Belfast: The British government has decided to extend the deadline on talks to form a power-sharing executive in Northern Ireland between Irish nationalists and pro-British unionists until after a snap UK-wide election, two sources told Reuters on Thursday.
Several parties said the talks had been rendered unsustainable by Prime Minister Theresa May’s decision on Tuesday to call a general election for June 8, which pits the parties involved in the talks against each other.
The extension allows the British government to avoid deciding whether to call a fresh election in Northern Ireland – the third in a year – or to revert to direct rule from London for the first time in a decade.
An official close to the regional administration and a member of one of the parties involved in the talks confirmed a decision had been made to extend the talks deadline to the end of June.
Press officers for the British government‘s Northern Ireland Office did not immediately respond to requests for comment.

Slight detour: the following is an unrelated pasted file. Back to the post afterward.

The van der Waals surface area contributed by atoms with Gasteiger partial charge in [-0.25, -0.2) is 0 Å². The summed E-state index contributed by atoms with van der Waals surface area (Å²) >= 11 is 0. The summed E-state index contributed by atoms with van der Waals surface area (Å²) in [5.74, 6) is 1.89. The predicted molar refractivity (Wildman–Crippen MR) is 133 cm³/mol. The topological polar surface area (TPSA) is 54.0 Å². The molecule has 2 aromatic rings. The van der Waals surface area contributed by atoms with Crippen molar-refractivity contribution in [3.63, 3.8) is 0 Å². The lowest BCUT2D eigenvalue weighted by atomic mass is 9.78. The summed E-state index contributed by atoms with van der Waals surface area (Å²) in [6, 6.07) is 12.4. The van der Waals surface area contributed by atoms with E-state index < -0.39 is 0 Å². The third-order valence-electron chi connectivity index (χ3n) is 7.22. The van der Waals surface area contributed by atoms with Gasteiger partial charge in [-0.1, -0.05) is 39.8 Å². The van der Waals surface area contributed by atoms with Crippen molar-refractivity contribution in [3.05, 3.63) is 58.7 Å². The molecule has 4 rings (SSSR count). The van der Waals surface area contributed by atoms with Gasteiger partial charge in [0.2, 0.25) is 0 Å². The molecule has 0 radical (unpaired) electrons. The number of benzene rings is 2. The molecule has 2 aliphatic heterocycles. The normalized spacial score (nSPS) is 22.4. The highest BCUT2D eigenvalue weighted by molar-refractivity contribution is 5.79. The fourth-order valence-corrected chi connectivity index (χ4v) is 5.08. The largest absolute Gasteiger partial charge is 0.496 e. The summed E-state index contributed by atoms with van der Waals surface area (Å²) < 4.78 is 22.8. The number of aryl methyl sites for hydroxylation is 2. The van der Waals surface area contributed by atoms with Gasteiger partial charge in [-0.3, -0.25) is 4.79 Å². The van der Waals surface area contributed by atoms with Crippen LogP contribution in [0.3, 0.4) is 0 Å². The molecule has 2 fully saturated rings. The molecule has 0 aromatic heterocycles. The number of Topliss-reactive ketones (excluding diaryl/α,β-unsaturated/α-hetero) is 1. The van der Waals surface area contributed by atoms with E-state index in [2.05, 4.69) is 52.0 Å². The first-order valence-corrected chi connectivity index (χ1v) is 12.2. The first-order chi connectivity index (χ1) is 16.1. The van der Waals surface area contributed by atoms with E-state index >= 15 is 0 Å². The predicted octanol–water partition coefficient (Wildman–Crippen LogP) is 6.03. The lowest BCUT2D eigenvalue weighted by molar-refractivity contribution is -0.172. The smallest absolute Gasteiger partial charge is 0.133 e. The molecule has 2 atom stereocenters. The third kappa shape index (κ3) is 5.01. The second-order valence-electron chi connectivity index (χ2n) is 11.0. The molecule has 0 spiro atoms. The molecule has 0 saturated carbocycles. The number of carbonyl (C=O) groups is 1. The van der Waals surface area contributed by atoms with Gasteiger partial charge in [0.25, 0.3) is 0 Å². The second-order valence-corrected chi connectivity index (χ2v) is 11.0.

The Belfast government collapsed in January when Irish nationalist party Sinn Fein withdrew over a heating subsidy scandal, saying they were being treated by First Minister Arlene Foster with “deep-seated arrogance”.
That triggered an election on March 2 that ended the majority pro-British unionists had enjoyed for nearly a century.
Over a month of talks since then have shown little sign of securing a new power-sharing pact of the sort mandated by the 1998 Good Friday Agreement that ended decades of sectarian violence between Catholic nationalists and Protestant unionists.
While no one is forecasting a return to the bloodshed that killed 3,600 people over three decades, the political impasse could increase sectarian tensions and freeze decision-making as Britain prepares to exit the European Union.
As the only part of the United Kingdom with a land border with the EU, Northern Ireland faces severe disruption to its economy from a “hard Brexit”.
Any sign of border controls between Northern Ireland and the Republic of Ireland, an EU member, could inflame Irish nationalists who seek a united Ireland.